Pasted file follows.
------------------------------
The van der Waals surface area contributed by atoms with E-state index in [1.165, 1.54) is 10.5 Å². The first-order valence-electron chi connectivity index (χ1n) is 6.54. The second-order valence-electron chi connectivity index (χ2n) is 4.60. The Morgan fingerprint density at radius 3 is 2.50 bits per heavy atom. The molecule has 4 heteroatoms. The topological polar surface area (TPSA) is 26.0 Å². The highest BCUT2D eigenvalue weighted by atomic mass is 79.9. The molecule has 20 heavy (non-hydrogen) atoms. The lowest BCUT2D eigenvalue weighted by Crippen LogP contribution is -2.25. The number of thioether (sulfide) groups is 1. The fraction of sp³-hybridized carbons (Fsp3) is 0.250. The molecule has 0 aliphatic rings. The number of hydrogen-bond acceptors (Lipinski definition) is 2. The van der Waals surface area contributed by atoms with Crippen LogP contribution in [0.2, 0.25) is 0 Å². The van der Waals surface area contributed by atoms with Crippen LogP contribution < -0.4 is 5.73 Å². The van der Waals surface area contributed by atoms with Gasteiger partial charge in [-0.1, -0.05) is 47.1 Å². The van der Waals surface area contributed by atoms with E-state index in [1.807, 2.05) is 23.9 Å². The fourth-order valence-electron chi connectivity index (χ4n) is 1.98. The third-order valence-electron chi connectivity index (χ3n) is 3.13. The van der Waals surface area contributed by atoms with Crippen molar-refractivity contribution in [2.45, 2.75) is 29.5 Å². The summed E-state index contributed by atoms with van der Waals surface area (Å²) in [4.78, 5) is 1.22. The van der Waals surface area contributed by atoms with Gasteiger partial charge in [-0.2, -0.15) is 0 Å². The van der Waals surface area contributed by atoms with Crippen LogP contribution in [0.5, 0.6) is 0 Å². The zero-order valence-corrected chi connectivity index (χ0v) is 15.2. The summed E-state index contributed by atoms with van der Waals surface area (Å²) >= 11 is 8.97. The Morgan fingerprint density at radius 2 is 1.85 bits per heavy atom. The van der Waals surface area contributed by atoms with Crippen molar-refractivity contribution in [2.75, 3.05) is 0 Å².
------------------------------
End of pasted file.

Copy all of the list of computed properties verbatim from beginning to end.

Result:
The van der Waals surface area contributed by atoms with E-state index in [1.165, 1.54) is 10.5 Å². The first-order valence-electron chi connectivity index (χ1n) is 6.54. The second-order valence-electron chi connectivity index (χ2n) is 4.60. The Morgan fingerprint density at radius 3 is 2.50 bits per heavy atom. The molecule has 4 heteroatoms. The topological polar surface area (TPSA) is 26.0 Å². The highest BCUT2D eigenvalue weighted by atomic mass is 79.9. The molecule has 20 heavy (non-hydrogen) atoms. The lowest BCUT2D eigenvalue weighted by Crippen LogP contribution is -2.25. The number of thioether (sulfide) groups is 1. The fraction of sp³-hybridized carbons (Fsp3) is 0.250. The molecule has 0 aliphatic rings. The number of hydrogen-bond acceptors (Lipinski definition) is 2. The van der Waals surface area contributed by atoms with Crippen LogP contribution in [0.2, 0.25) is 0 Å². The van der Waals surface area contributed by atoms with Crippen LogP contribution < -0.4 is 5.73 Å². The van der Waals surface area contributed by atoms with Gasteiger partial charge in [-0.1, -0.05) is 47.1 Å². The van der Waals surface area contributed by atoms with E-state index in [1.807, 2.05) is 23.9 Å². The fourth-order valence-electron chi connectivity index (χ4n) is 1.98. The third-order valence-electron chi connectivity index (χ3n) is 3.13. The van der Waals surface area contributed by atoms with Crippen molar-refractivity contribution in [2.45, 2.75) is 29.5 Å². The summed E-state index contributed by atoms with van der Waals surface area (Å²) in [4.78, 5) is 1.22. The van der Waals surface area contributed by atoms with Gasteiger partial charge in [-0.2, -0.15) is 0 Å². The van der Waals surface area contributed by atoms with Crippen LogP contribution in [0.5, 0.6) is 0 Å². The zero-order valence-corrected chi connectivity index (χ0v) is 15.2. The summed E-state index contributed by atoms with van der Waals surface area (Å²) >= 11 is 8.97. The Morgan fingerprint density at radius 2 is 1.85 bits per heavy atom. The van der Waals surface area contributed by atoms with Crippen molar-refractivity contribution in [2.75, 3.05) is 0 Å².